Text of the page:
Volume 30: Chapter 6, Vow 31–40
During his conversation with Shin’ichi, President Gorbachev shared his honest feelings: “As far as I’m concerned, no topic is out of bounds. Please freely say what you wish to say. I’ll do the same.
“In the past, most of my discussions with Japanese have been rather stereotyped. But I believe that if we begin to work together in a spirit of cooperation, any problems that we have can be resolved. When representatives of two great peoples gather, but only focus on preconditions or issuing ultimatums to one another, nothing will be achieved.”
In these words, Shin’ichi sensed President Gorbachev’s commitment to dialogue.
Dialogue is fruitful when both parties set aside the trappings of power and position to discuss various problems in depth and frankly and openly express their viewpoints. They should never go in to any discussion having concluded in advance what the outcome will be. By discussing matters thoroughly, with flexibility and perseverance, a new way forward will open.
The conversation between President Gorbachev and Shin’ichi lasted about 70 minutes.
News of their meeting was sent immediately around the world. It was also prominently reported in the Soviet Union by Radio Moscow, the Communist Party newspaper Pravda, and the official government newspaper Izvestia.
President Gorbachev’s announcement that he would visit Japan signified a new ray of light in Soviet-Japan relations, which had been at a stalemate for many years.
From that evening, the news of the two men’s meeting and President Gorbachev’s upcoming visit to Japan was reported on NHK, Japan’s national broadcasting network, as well as other television and radio stations. All the national newspapers gave it front-page coverage.
In April 1991, the following year, President Gorbachev made his promised trip to Japan.
Shin’ichi paid a courtesy call on the Soviet leader at the State Guesthouse in Tokyo. Delighted by their reunion, they engaged in a lively conversation. Shin’ichi sincerely praised President Gorbachev for his courage in sacrificing his personal comfort to wage the difficult struggle of perestroika for the sake of the Soviet Union and humanity. Both expressed their strong hopes for enduring friendship between their two countries, a friendship now dawning as a brilliant sun to illuminate the future.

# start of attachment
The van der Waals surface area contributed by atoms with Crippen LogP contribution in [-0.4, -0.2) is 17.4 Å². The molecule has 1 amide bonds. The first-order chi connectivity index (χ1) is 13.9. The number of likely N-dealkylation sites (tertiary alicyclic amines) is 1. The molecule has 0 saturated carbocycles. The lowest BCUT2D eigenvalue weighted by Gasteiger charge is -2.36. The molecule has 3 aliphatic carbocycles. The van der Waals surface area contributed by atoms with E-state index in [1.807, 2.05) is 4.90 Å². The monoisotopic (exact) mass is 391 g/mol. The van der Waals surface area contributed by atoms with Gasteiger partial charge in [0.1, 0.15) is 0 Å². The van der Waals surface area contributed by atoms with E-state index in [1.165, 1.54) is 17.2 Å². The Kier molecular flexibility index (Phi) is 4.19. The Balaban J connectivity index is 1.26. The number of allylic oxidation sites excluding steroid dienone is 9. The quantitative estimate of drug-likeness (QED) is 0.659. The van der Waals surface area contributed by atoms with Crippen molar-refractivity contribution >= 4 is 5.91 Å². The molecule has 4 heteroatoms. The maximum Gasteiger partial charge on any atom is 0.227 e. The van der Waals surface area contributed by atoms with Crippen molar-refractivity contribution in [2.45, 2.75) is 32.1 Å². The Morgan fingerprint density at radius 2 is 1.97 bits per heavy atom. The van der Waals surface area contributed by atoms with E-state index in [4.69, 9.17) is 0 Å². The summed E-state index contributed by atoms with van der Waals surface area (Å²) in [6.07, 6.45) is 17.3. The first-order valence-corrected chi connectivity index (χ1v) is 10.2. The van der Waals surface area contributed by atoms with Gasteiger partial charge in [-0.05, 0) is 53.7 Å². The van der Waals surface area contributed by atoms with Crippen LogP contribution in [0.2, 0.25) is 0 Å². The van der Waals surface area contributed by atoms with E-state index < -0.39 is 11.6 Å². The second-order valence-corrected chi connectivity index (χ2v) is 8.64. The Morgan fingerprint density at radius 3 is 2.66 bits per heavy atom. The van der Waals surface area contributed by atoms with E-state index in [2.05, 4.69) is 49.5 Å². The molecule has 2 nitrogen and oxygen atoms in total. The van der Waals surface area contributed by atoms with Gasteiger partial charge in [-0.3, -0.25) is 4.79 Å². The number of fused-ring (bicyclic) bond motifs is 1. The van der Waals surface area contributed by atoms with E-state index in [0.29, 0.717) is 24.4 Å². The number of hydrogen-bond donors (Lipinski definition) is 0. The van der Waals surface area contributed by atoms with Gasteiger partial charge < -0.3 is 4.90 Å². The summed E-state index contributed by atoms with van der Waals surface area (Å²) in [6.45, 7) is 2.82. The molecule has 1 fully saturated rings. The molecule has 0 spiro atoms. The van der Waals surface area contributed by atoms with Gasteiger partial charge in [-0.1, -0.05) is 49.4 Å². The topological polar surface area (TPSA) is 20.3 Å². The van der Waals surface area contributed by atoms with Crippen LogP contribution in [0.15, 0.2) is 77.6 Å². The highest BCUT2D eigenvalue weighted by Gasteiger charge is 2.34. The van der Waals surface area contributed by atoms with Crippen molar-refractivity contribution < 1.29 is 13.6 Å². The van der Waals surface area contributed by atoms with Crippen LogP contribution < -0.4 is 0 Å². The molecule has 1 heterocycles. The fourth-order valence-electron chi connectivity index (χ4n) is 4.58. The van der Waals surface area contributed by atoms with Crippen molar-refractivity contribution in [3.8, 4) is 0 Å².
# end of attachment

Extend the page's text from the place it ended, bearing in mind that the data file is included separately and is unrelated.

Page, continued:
On October 31, 1990, the area in front of the Seikyo Shimbun building in Tokyo resounded with the cheers of some 500 youth. On that day, Shin’ichi Yamamoto, together with youth division representatives, welcomed Nelson Mandela, the leader of South Africa’s anti-apartheid movement and deputy president of the African National Congress (ANC), and engaged in a dialogue with him.
Mr. Mandela, a champion of human rights, had been imprisoned for 10,000 days—more than 27 years—but, in the end, had triumphed in his struggle against discrimination. The following year (1991), he became ANC president, and, in 1994, was elected president of South Africa in the country’s first election open to all races.
“I welcome you with profound respect as a hero of the people!” Shin’ichi said to Mr. Mandela as he stepped out of the car.
The South African leader smiled warmly and replied: “I am honored to meet you. I had been thinking that, if I visit Japan, I must meet you.”
As their conversation began, Shin’ichi expressed his gratitude that Mr. Mandela had come to see him, and sincerely praised the ANC leader for his struggle. He said: “You have demonstrated that justice triumphs in the end. You have given courage to people all over the world.”
While in prison, Mr. Mandela organized a system through which prisoners could teach one another their special knowledge and skills. And he fought against countless obstacles, successfully expanding the right of political prisoners to learn while incarcerated. In this way, he won a victory over what he described as the prison’s tendency to undermine the human spirit, negate intelligence, and create mindless, robot-like inmates.1
Touching on the subject of Mr. Mandela’s struggle in prison, Shin’ichi said: “I think the fact that you transformed prison into a place for learning, a ‘Mandela University’ of sorts, is particularly noteworthy. I am deeply struck by the passion with which you have always promoted education wherever you are and persisted in striving to elevate yourself.”
For people with an unflagging commitment to self-improvement, anywhere can be a place of learning.
In response to Shin’ichi’s praise of his achievements, Mr. Mandela responded: “Thank you for your warm welcome. You are internationally renowned, Mr. Yamamoto, and well known in my country as well. Your role as the leader of an organization creating lasting value for humanity and using that value to bring people together is very important in the world.”
He added with a smile: “I’ve wanted to meet you ever since I first learned about you and the SGI, and now that I am in Japan, I couldn’t leave without seeing you.”
His eyes shining, he said: “My meeting with you is a source of illumination, strength, and hope.”
Great leaders value dialogue, using all it has to offer as fuel for further growth and development.
Thanking Mr. Mandela for his kind words, Shin’ichi praised the South African leader for his travels around the world since his release from prison to rally international support for the anti-apartheid movement. Mr. Mandela had visited as many as 30 nations in Africa, Europe, and North America and met with their leaders. Now, he was doing the same in Asia and Oceania.